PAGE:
Any runner knows that eventually, injuries happen. And they’re usually related to overtraining, bad habits, imbalanced or weak muscles, or ignoring recurring aches and pains. Almost 80 percent of runners get hurt every year. Those newer to running, or returning to running workouts after a long hiatus or injury, are more susceptible. Here’s how to prevent the seven most common running injuries, so that you can focus on hitting your stride.
1. Shin Splints
Shin splints happen when the muscles and tendons covering your shinbone are inflamed. This leads to a dull or sharp pain in your shin area while walking or running.
“The most common broad injury category [I see] would be overuse injuries, such as shin splints or some sort of sprain,” notes running coach Kyle Kranz. “This specific injury area can also be related to bone health and may be addressed by nutritional interventions to regenerate and strengthen the tibia.”
Prevention is complex, but some research has found shock-absorbing insoles for arch support to help a little bit, in addition to wearing the right running shoes and running on soft, non-hilly surfaces, whenever possible. If you’re actively dealing with pain, then icing your shins and keeping them elevated can help. In general, Kranz recommends practicing “proper load modulation” for injury-free runs. Basically, prioritize easier runs (versus going hard all the time), add rest days to routine, and skip runs when you don’t feel well.
2. Runner’s Knee
This type of knee pain can be misleading. The discomfort tends to show up gradually and feels minor at first. Your knees might feel completely fine during a run, and then worsen when you kneel, squat, sit cross-legged, or walk up or downstairs. It usually happens due to overuse, and it is typically caused by muscle imbalances, such as hamstring tightness and weak quadriceps or hips, which put additional pressure on the knee.
Aaptiv trainer Rochelle Moncourtois says knee injuries can be prevented by staying light on your feet while running, and again, wearing the proper shoes. Reduce mileage, wear a knee brace, try knee tape to help treat the pain, and avoid downhill running, when possible.
3. IT Band Syndrome
Your IT band is a thick tendon stretching from your pelvic bone all the way down your thigh. According to research, inflammation can be triggered by running too many miles in a given period, weak hips or pelvic floor, a weak low back, or low core strength. It feels like a shallow pain on the side of your leg, or an acute pain hitting the outside of your knee.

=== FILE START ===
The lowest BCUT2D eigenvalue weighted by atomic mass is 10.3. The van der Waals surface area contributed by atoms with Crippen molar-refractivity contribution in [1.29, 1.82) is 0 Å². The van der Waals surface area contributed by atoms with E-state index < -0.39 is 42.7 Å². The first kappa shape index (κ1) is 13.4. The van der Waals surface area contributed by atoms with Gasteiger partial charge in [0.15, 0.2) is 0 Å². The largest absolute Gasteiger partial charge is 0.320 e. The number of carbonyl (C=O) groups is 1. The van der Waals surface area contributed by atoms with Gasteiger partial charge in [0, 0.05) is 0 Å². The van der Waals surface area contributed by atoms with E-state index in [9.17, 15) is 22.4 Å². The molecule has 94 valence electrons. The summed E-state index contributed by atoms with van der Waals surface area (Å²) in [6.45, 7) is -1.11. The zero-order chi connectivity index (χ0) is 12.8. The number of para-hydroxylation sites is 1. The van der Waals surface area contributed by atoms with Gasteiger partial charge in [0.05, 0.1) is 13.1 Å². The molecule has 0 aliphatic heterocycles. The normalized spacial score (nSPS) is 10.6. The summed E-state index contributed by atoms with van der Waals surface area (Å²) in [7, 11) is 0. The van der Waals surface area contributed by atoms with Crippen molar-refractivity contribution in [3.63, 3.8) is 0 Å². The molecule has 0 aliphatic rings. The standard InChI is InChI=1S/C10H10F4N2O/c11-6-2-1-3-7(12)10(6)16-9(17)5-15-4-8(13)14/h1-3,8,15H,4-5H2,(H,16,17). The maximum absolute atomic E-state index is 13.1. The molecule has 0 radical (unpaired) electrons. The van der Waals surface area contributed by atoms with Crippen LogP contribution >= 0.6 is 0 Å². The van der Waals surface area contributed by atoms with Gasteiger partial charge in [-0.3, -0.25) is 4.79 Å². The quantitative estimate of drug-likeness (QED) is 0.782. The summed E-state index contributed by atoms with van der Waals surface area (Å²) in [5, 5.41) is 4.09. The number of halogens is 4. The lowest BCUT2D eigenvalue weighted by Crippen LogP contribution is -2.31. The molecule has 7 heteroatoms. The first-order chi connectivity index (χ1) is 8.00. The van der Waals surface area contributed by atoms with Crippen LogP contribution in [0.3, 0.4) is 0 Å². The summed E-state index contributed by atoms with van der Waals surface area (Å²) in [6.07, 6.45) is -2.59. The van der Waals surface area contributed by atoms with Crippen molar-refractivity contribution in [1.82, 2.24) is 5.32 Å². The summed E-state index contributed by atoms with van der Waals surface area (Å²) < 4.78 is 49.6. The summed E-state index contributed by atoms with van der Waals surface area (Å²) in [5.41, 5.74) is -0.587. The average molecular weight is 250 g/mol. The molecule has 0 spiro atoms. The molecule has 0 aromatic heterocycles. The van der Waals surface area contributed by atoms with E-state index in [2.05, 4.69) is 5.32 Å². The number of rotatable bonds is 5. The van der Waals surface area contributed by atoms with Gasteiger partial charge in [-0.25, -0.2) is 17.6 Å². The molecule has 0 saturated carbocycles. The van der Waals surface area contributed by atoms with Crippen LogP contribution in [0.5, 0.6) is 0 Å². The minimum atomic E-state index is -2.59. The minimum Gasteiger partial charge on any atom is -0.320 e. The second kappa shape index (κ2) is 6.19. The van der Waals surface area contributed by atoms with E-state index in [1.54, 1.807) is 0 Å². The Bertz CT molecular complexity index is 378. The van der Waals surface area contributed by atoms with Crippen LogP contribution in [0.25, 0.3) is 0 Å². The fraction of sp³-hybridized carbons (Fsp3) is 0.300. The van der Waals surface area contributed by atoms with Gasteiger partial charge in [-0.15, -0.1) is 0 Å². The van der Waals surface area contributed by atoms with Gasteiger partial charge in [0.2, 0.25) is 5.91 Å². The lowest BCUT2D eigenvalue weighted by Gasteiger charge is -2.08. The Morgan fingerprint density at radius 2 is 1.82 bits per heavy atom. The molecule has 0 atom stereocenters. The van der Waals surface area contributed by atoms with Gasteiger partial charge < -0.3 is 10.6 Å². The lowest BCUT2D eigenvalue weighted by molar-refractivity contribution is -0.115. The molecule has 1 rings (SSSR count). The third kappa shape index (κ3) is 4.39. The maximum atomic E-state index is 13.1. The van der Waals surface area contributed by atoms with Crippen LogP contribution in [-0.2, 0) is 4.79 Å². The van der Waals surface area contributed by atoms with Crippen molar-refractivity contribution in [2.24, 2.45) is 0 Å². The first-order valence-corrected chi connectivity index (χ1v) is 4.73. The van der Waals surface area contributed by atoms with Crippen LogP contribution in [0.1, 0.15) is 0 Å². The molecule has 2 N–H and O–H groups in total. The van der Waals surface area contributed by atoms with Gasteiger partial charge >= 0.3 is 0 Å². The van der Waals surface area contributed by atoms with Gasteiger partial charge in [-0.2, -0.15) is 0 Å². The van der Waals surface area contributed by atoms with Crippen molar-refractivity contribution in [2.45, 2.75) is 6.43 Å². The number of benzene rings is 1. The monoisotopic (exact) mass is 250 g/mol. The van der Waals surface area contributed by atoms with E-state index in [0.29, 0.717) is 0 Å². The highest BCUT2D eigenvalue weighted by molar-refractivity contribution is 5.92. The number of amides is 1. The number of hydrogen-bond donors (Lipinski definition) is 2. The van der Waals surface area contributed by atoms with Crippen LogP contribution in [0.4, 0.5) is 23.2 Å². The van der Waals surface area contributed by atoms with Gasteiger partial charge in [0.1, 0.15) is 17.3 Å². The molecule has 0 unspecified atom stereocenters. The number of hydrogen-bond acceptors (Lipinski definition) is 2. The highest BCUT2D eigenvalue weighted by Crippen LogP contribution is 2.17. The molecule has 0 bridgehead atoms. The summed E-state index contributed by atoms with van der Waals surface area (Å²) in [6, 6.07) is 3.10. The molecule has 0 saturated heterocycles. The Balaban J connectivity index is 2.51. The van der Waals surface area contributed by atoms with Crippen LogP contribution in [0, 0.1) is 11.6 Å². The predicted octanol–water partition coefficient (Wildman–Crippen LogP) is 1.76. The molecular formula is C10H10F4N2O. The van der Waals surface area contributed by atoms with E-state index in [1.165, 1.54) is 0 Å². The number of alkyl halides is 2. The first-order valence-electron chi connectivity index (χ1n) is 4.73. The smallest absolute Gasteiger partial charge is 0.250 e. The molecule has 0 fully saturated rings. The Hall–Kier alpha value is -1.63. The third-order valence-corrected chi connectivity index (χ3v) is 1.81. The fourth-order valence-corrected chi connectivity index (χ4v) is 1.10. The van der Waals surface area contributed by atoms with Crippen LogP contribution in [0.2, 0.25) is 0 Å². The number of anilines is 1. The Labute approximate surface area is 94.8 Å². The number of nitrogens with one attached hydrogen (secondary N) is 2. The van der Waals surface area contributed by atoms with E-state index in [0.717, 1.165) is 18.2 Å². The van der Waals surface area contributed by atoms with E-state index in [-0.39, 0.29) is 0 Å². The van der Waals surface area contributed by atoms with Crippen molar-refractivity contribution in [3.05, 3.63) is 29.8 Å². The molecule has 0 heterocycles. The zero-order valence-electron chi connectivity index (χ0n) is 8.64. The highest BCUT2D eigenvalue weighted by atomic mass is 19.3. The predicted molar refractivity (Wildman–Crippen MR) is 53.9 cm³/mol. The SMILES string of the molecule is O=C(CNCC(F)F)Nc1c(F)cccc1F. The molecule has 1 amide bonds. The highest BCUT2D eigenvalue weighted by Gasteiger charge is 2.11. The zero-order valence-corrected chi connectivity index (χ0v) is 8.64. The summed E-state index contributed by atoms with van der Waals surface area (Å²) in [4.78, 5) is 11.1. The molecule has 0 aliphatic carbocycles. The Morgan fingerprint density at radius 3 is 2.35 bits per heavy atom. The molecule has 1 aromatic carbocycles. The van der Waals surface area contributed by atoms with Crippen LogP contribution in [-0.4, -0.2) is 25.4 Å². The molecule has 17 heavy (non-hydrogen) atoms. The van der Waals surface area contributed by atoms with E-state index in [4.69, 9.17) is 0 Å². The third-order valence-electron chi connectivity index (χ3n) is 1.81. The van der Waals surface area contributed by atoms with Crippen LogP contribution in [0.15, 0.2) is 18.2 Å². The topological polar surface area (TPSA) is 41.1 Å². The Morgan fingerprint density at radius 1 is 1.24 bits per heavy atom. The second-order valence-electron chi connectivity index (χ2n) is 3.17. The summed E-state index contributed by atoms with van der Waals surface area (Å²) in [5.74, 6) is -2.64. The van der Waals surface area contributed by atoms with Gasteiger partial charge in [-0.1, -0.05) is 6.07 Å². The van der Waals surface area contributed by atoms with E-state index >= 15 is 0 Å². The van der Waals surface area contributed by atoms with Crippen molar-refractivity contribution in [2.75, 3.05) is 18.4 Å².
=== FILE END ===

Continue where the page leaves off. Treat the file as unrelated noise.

“Iliotibial (IT) Band Syndrome can be an often mysterious issue, but research suggests it may be related to hip or glute weakness,” says Kranz. “A mantra I use is ‘Every day should be hip day.’ I try to get my runners to do at least a little strength work every day.” Work to strengthen your hips and core on a consistent basis, and practice foam rolling before and after you run.
4. Plantar Fasciitis
When heel pain strikes the bottom of your foot, it most likely involves your plantar fascia, which can become inflamed with repetitive stress or overuse. However, this is one of the most preventable running pains. Keep your feet safe by wearing shoes with lots of support, stretching your feet, and getting plenty of rest to heal. Oh, and make sure you’re not running too many miles in a single stretch. (Do we sound like a broken record, yet?)
5. Stress Fracture
When you overtrain your muscles, they stop being able to absorb shock—and then any stress that hits your bones can lead to a crack or fracture. Moncourtois says the best way to prevent stress fractures is to watch how much you’re training and listen to your body.
This type of injury is fairly common for runners, particularly in their feet, legs, or pelvis. Be sure to cross-train with low-impact exercises like yoga or cycling. Maintain high levels of vitamin D and calcium in your diet to promote strong bones, too.
6. Pulled Muscle
With a pulled muscle, tendons and fibers are strained or torn. A minor injury will feel stiff upon movement, and a major one will be painful. For runners, calves and hamstrings are frequent targets. Pulled muscles are usually a result of overuse, inflexibility, or the lack of a warm-up or cool-down. Yes, it sounds obvious, but the number one way to avoid a pulled muscle in the first place is to stretch before and after your workout, advises Moncourtois.
That’s it! Use these tips to stay safe during every workout.